NEW YORK (Reuters) - The euro fell against the dollar on Monday in thin trading after a bigger-than-expected drop in German business sentiment even as it raised hopes in some that the euro zone’s largest economy will do more to revive the bloc’s growth.
Sentiment toward the euro remained uncertain as markets awaited a series of key events next month, including the European Central Bank’s policy meeting on September 6, followed by the German Constitutional Court’s ruling on the euro zone’s permanent bailout fund on September 12.
A speech by Federal Reserve Chairman Ben Bernanke due on Friday will also be keenly watched by market players for any signs of action by the U.S. central bank to spur tepid growth.
German business sentiment dropped for a fourth straight month in August to reach its lowest since March 2010, the Munich-based Ifo think tank said, with the business climate hit by increasing worries about the future level of exports.
“The news clearly shows that Germany cannot escape unharmed if the rest of the euro zone falls into a deep recession,” said Boris Schlossberg, managing director of FX Strategy at BK Asset Management in New York.
“Therefore policymakers may now temper their insistence on austerity and instead will pursue more stimulative policies in order to revive growth.”
The euro hit a session high of $1.2535 on Reuters data after the Ifo survey was released, but gradually lost ground to trade at $1.2499, closer to the session low of $1.2488, and down 0.1 percent on the day.
It stayed well below a peak of $1.2589 set last Thursday, its highest since July 4. Traders cited strong offers above $1.2580 and option barriers at $1.2600. Support lies around $1.2500.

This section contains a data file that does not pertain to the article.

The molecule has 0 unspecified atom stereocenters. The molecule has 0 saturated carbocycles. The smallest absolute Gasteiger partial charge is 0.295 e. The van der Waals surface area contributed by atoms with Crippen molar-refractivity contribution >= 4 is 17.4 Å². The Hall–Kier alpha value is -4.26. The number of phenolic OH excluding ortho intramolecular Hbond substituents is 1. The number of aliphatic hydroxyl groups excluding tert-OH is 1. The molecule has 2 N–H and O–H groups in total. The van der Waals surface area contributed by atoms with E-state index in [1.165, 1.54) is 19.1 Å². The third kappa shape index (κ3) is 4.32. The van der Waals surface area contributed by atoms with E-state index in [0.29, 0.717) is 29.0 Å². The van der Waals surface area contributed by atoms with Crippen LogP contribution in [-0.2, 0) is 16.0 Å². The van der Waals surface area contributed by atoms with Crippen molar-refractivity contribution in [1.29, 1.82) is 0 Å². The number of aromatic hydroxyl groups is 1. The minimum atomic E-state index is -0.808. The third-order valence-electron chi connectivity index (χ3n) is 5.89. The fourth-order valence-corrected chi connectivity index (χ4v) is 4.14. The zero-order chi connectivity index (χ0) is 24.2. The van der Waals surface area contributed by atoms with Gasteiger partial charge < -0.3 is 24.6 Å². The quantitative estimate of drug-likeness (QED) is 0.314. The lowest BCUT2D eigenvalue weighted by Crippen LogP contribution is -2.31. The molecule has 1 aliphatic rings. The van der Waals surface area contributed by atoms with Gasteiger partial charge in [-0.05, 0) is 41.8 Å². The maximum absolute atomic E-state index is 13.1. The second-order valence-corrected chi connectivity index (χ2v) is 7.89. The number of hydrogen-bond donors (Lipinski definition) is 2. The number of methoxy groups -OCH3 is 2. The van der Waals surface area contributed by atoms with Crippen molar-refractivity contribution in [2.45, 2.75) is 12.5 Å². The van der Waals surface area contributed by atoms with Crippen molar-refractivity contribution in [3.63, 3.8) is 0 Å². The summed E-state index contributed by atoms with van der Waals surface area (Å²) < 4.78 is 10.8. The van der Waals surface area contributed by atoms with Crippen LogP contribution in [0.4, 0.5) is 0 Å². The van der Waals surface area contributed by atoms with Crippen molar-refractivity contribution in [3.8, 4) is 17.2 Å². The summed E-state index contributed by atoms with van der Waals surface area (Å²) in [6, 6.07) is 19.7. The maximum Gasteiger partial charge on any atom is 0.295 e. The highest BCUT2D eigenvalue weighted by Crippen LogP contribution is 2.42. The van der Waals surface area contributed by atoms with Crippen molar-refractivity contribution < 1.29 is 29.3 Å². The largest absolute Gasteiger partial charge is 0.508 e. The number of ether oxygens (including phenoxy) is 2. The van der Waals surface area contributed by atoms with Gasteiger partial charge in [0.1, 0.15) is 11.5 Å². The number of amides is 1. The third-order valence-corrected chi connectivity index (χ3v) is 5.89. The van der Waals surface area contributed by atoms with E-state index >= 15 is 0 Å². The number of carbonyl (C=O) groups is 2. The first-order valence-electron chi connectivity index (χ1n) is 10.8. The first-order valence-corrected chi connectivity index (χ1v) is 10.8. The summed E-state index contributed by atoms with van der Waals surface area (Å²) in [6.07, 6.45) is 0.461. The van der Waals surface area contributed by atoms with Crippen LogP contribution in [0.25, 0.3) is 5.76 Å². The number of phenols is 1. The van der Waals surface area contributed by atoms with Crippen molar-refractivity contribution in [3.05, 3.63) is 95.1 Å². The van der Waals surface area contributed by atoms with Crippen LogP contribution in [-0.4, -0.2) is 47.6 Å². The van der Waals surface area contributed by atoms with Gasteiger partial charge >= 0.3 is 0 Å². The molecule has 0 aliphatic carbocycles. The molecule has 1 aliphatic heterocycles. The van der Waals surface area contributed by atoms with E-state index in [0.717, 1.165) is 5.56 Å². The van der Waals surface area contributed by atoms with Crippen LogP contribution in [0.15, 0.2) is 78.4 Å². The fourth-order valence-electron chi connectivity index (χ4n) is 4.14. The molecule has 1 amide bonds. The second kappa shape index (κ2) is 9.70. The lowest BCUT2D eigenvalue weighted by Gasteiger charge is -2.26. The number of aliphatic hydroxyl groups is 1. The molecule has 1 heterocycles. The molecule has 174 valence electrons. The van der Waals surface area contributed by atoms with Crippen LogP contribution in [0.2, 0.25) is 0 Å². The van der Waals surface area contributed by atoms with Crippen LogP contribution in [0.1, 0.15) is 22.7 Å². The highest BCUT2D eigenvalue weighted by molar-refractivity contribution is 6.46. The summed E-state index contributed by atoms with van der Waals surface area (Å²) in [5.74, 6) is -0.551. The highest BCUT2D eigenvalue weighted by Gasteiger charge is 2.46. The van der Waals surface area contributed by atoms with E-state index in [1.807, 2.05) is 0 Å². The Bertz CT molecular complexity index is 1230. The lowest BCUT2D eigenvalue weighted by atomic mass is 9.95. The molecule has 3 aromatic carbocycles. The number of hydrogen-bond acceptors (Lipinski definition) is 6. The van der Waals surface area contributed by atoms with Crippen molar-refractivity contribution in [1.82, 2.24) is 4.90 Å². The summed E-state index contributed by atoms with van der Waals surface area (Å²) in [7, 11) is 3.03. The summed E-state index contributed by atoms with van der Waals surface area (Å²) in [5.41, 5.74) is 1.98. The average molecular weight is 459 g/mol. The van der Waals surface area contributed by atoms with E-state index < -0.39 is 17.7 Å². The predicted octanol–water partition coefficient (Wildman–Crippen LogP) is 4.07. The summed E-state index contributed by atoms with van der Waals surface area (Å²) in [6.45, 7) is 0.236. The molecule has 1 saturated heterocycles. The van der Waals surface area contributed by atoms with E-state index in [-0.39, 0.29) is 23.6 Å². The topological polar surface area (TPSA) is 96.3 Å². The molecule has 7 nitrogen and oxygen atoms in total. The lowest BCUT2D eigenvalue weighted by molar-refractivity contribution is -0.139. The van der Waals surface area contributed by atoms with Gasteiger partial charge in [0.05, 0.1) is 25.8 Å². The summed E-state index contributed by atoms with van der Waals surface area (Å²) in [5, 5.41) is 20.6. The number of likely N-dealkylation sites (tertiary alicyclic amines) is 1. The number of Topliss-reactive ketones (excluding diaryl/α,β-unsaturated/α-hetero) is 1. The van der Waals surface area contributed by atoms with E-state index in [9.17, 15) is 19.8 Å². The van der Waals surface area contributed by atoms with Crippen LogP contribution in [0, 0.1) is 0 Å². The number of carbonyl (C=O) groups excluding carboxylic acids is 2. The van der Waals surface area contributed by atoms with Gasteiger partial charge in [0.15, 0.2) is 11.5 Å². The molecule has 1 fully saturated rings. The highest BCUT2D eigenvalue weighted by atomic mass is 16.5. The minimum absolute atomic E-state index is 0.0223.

Volume was thin with London shut for a holiday.
Further gains in the euro are likely before U.S. Federal Reserve Chairman Ben Bernanke speaks at a central bankers’ gathering in Jackson Hole, Wyoming, on Friday amid expectations of another round of monetary easing from the U.S. central bank to stimulate sluggish growth.
Chicago Federal Reserve President Charles Evans said the Fed should immediately launch a fresh round of monetary stimulus and buy bonds for as long as it takes to produce a steady decline in the jobless rate.
The euro climbed 1.4 percent last week on optimism the ECB will soon start buying Spanish and Italian bonds to bring down borrowing costs in troubled euro zone economies.
Investors had been waiting for a speech by German ECB Executive Board member Joerg Asmussen who said last week a Greek exit from the euro zone was manageable but not preferable. But his comments on Monday did little to move investors one way or another, analysts said.
In remarks aimed at assuaging the angst of Germany’s Bundesbank, Asmussen said the European Central Bank will tailor its new bond-buying plan to dispel any concerns that it funds governments.
He did not say when the bank would begin buying but made clear the plan would go ahead despite Bundesbank opposition.
Underscoring challenges to a quick solution to the debt crisis, Germany’s Bundesbank has likened the ECB’s bond-buying plan to a dangerous drug and a conservative ally of the German leader said Greece should leave the currency bloc by next year.
“There’s a lot of event risk, and I think this event risk will keep the euro capped,” said Mitul Kotecha, head of global foreign exchange strategy for Credit Agricole in Hong Kong. He predicted the euro “will struggle to get above $1.26 this week”.
Against the yen, the euro was little changed at 98.44 yen. The dollar was up 0.1 percent at 78.74 yen.
The Australian dollar skidded to a one-month low and looked vulnerable to further losses on fresh concerns about China’s economy. The Aussie is often used to express views on the world’s second-largest economy.
The Aussie dollar was last down 0.3 percent at $1.0373.
Reporting by Nick Olivari and Wanfeng Zhou; Editing by James Dalgleish